Neurogenic niches are important spots into the brain in which neural stem cells and other homeostatic populations harbour, and in which neurogenesis takes place. One of their well-renown limits is represented by the fact that, as years pass by, niches become less-functional, and neural regeneration becomes less efficient. RNA sequencing-based single-cell analysis, performed by Dulken and collaborators, individuated, for the first time, a clonally-expanded population of CD8+ T cells in older mice that might be responsible of loss of efficiency of the neural progenitors in the niches. These lymphocytes display a different transcriptomic fingerprint from those found in the periphery, they are almost absent in younger animals and express gamma-interferon (IFNg), by means of which they seem to be able to suppress proliferation in the interferon-responding neurons of the neurogenic niches.
Lack of remyelination and microglial activation in the central nervous system (CNS) are common features of several neurodegenerative diseases (e.g. multiple sclerosis, amiotrophic lateral sclerosis, spinal cord injury). On the other end, effective regeneration of the axonal myelin sheath strongly depends on the capacity of CNS-resident microglia of undergoing a phenotypical transition during which pro-inflammatory markers (such as iNOS, TNF-alpha and CCL2) are downregulated and pro-resolving/pro-regenerative ones are expressed (Arg-1, CD206, IGF1). Lack of this conversion leads to impaired regeneration and remyelination, bu the causes that lead to this event are basically unknown. In this paper, Amy Lloyd and colleagues, investigated the molecular mechanisms that underlie the regeneration of the CNS lesions mediated by the functional transition of microglia and saw that, quite interestingly, remyelination depends on the necroptosis of pro-inflammatory microglia in the early moments of the lesion and on the consequent repopulation of the lesioned site of pro-regenerative microglial phenotypes.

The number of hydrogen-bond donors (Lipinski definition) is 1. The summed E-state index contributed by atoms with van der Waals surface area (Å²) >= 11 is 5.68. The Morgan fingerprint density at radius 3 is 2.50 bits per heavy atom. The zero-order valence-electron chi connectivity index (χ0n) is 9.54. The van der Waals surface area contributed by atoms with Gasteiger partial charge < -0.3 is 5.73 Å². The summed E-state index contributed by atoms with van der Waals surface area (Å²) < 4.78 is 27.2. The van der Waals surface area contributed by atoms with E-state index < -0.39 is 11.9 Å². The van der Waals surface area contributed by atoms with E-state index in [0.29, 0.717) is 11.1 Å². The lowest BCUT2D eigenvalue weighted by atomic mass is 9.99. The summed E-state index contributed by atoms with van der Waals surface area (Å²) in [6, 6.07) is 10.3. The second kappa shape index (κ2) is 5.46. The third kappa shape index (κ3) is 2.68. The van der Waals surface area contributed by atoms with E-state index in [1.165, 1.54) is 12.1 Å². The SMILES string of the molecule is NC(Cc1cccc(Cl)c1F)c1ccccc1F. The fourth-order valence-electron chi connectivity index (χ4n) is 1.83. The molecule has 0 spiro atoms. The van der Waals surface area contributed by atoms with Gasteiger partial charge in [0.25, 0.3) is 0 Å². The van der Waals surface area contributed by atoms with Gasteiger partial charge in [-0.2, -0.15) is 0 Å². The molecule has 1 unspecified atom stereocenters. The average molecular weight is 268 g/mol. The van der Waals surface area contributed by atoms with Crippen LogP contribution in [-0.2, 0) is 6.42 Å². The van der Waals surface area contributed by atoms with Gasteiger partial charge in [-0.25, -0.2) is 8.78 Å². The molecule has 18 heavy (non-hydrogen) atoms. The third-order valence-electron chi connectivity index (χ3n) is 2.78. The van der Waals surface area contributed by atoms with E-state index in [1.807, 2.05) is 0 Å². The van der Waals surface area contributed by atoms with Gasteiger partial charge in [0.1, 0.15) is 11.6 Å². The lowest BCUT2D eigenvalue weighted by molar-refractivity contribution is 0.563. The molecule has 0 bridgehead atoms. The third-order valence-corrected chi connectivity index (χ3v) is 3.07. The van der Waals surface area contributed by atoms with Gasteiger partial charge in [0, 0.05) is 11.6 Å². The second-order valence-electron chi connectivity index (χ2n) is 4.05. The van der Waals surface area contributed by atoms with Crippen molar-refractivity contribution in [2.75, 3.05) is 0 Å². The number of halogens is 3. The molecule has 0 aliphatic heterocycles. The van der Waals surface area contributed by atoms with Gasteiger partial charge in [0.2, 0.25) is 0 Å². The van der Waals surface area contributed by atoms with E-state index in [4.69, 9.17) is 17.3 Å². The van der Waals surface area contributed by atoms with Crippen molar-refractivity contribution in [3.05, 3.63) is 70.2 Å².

Mammal brains are inhabited by a myriad of myelod cells, a good part of which is represented by resident parenchymal microglia, the homeostatic role of which, in the brain, has been abundantly investigated in the last decades. On the other hand, other brain-resident myeloid lineages, usually located at the outer interface regions of the central nervous system (CNS) have still been poorly characterized, and their involvement in brain homeostasis largely unknown. In this paper, recently published by Hannah Van Hove and collaborators on Nature Neuroscience, the authors characterized the trascriptional fingerprint, phenotype and ontogeny of monocyte subsets that reside in different non-parenchymal brain compartments.
I believe that there is at least one moment (to say the least) in the life of a scientist in which he thought to his data as a sort of superposition between "statistically significant" and something more like "well... there's definitelly a trend there", the latter definition often used when the difference observed in the data sets didn't reach the statistical threshold to be deemed "non-casual". When the second case occurs, the only conclusion is that the two (or more) mean values belong to samples of the same population that happened to be different only by sheer chance, and not due to our experimental hypothesis. Usually, in bio-medical sciences, this threshold is represented by alpha=0.05 and, quite unfortunately it has gradually become the magical door that divides undignified results from striking discoveries -some sort of holy grail of scientific literature, and has transformed several scientifical endeavors in trivial search for a p-value that was lower of 0.05. Things, however, might be mature enough for a "surgical strike on thoughtless testing of statistical significance".
Just a few days ago, the Cambridge team led by Ravindra Gupta announced that they had been able to eliminate HIV virus in a patient that had received a bone marrow transplant from a donor that carried two mutated copies of CCR5 -a mutation that occurs in around 1% of european descent- that confers HIV immunity to the host. The treated patient stopped taking antiretroviral drugs in the past 18 months after the transplant and, quite importantly, represents the second case of succesful HIV-treating transplant in recent years, the first having been reported in 2009. Interestingly, the idea behind a stem cell-based treatment came, for both patients, from the necessity of a bone marrow transplant as a treatment for a blood cancer that did not respond to chemotherapy; however, rather than chosing any compatible donor, Dr. Gupta opted for a patient with a double mutation for CCR5.
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